Those drawings are awesome. Do you have the paid version of sketchup? I have the free version and I’m still figuring it out. Did you have to draw each of those tools or were they pre made in the software? Also, the outfeed side of your table saw seems close to the wall as to not allow you to finish a rip of a longer board. I have the blade of my table saw exactly centered on the long dimension of my shop so I know if I can feed it into the saw I will be able to rip it’s whole length without hitting the wall. Again, those drawings are awesome.

-- Tony, Ohio

View Mario's profile

Mario

902 posts in 2647 days


#9 posted 2329 days ago

WOW nice drawings. I have to ask …How long did it take you to do that?? I just can’t seem to get the hang of that program at all.

-- Hope Never fails

View Patrick Jaromin's profile

Patrick Jaromin

348 posts in 2428 days


#10 posted 2329 days ago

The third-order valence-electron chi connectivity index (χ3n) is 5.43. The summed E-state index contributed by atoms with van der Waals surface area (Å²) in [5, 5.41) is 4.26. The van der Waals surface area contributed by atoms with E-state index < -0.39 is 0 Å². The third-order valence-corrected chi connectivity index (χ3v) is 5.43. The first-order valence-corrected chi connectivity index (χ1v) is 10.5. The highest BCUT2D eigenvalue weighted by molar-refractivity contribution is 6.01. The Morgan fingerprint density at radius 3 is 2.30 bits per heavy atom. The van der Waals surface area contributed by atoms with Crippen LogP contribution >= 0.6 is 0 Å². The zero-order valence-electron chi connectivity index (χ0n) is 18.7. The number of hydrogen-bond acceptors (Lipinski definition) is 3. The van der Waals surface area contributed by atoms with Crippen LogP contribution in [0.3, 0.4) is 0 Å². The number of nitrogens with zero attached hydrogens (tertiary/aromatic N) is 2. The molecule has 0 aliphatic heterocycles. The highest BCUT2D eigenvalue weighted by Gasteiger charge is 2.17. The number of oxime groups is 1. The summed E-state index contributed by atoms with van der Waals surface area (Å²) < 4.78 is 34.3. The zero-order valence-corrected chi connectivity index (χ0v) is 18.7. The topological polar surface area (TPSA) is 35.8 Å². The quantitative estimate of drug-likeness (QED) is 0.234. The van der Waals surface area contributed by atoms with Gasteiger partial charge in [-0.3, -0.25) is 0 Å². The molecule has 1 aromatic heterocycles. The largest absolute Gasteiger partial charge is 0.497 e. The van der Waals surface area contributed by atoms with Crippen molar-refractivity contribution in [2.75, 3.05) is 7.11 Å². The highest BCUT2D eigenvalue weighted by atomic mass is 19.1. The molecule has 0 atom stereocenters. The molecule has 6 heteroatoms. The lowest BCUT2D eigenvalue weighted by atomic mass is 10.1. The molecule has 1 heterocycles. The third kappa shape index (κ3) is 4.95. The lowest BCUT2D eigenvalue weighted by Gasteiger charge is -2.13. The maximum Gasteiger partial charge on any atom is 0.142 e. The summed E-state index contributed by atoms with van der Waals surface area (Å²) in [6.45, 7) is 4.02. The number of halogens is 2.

Very nice plan…I’m envious of the relatively cavernous room you have!

As for the dust collection, if it were my shop I’d absolutely drop it from the ceiling to the unisaw station in the area behind the miter/jointer. Seems the perfect spot for it and much less out of the way than a pipe across the floor that your certain to trip over and will curse when trying to roll heavy equipment around with partially-assembled pieces in the open area.

However, if you use S&D pipe and don’t glue it together, changing it around it fairly easy anyway…so probably not that big a deal to try it out and see if it works or not.

I look forward to the pics as the plan comes together!

-- Patrick, Chicago, IL http://www.TenonAndSpline.com/blog

View ND2ELK's profile

ND2ELK

13495 posts in 2369 days


#11 posted 2329 days ago

Hi Kevin

You did a nice job on the drawings. I know you don’t want to hear this idea but I would turn the table saw so it runs south and north. That way you could open up the big door if you were ripping longer stock. Switch west and north walls around. As it is now, if you were going to rip 12” off a 4’ X 8’ sheet your dust collection cabinet is in the way. No matter what you do I am sure it will be a beautiful shop to work in. Thanks for posting. Good luck with the new shop.

Tom

-- Mc Bridge Cabinets, Iowa

View Kevin's profile

Kevin